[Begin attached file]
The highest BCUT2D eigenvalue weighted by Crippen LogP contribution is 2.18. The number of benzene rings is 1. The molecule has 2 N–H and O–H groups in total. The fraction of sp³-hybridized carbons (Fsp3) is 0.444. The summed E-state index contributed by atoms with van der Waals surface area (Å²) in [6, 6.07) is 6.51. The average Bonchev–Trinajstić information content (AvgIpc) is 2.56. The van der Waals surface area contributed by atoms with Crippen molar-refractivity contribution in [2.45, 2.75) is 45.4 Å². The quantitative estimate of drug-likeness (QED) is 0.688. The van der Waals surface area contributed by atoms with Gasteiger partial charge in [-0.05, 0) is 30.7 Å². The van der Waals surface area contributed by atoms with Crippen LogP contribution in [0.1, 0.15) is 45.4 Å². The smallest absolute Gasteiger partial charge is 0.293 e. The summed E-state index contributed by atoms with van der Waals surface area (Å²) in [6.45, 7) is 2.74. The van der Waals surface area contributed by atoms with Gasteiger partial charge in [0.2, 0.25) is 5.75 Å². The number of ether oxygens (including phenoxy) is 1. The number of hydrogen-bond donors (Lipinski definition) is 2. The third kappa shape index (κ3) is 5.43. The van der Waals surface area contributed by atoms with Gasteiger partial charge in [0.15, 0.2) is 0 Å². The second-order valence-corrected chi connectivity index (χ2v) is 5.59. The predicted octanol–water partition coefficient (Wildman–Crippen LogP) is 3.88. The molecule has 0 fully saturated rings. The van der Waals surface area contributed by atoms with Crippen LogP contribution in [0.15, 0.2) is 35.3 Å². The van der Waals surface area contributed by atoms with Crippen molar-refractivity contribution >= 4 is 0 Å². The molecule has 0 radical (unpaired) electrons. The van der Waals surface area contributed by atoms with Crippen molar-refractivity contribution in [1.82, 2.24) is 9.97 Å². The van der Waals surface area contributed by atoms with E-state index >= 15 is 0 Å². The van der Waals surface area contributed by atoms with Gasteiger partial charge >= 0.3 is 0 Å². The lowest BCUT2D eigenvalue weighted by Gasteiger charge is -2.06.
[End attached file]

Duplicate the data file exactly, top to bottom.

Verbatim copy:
The highest BCUT2D eigenvalue weighted by Crippen LogP contribution is 2.18. The number of benzene rings is 1. The molecule has 2 N–H and O–H groups in total. The fraction of sp³-hybridized carbons (Fsp3) is 0.444. The summed E-state index contributed by atoms with van der Waals surface area (Å²) in [6, 6.07) is 6.51. The average Bonchev–Trinajstić information content (AvgIpc) is 2.56. The van der Waals surface area contributed by atoms with Crippen molar-refractivity contribution in [2.45, 2.75) is 45.4 Å². The quantitative estimate of drug-likeness (QED) is 0.688. The van der Waals surface area contributed by atoms with Gasteiger partial charge in [-0.05, 0) is 30.7 Å². The van der Waals surface area contributed by atoms with Crippen LogP contribution in [0.1, 0.15) is 45.4 Å². The smallest absolute Gasteiger partial charge is 0.293 e. The summed E-state index contributed by atoms with van der Waals surface area (Å²) in [6.45, 7) is 2.74. The van der Waals surface area contributed by atoms with Gasteiger partial charge in [0.2, 0.25) is 5.75 Å². The number of ether oxygens (including phenoxy) is 1. The number of hydrogen-bond donors (Lipinski definition) is 2. The third kappa shape index (κ3) is 5.43. The van der Waals surface area contributed by atoms with Gasteiger partial charge in [0.15, 0.2) is 0 Å². The second-order valence-corrected chi connectivity index (χ2v) is 5.59. The predicted octanol–water partition coefficient (Wildman–Crippen LogP) is 3.88. The molecule has 0 fully saturated rings. The van der Waals surface area contributed by atoms with Crippen LogP contribution in [0.15, 0.2) is 35.3 Å². The van der Waals surface area contributed by atoms with Crippen molar-refractivity contribution >= 4 is 0 Å². The molecule has 0 radical (unpaired) electrons. The van der Waals surface area contributed by atoms with Crippen molar-refractivity contribution in [1.82, 2.24) is 9.97 Å². The van der Waals surface area contributed by atoms with E-state index >= 15 is 0 Å². The van der Waals surface area contributed by atoms with Gasteiger partial charge >= 0.3 is 0 Å². The lowest BCUT2D eigenvalue weighted by Gasteiger charge is -2.06.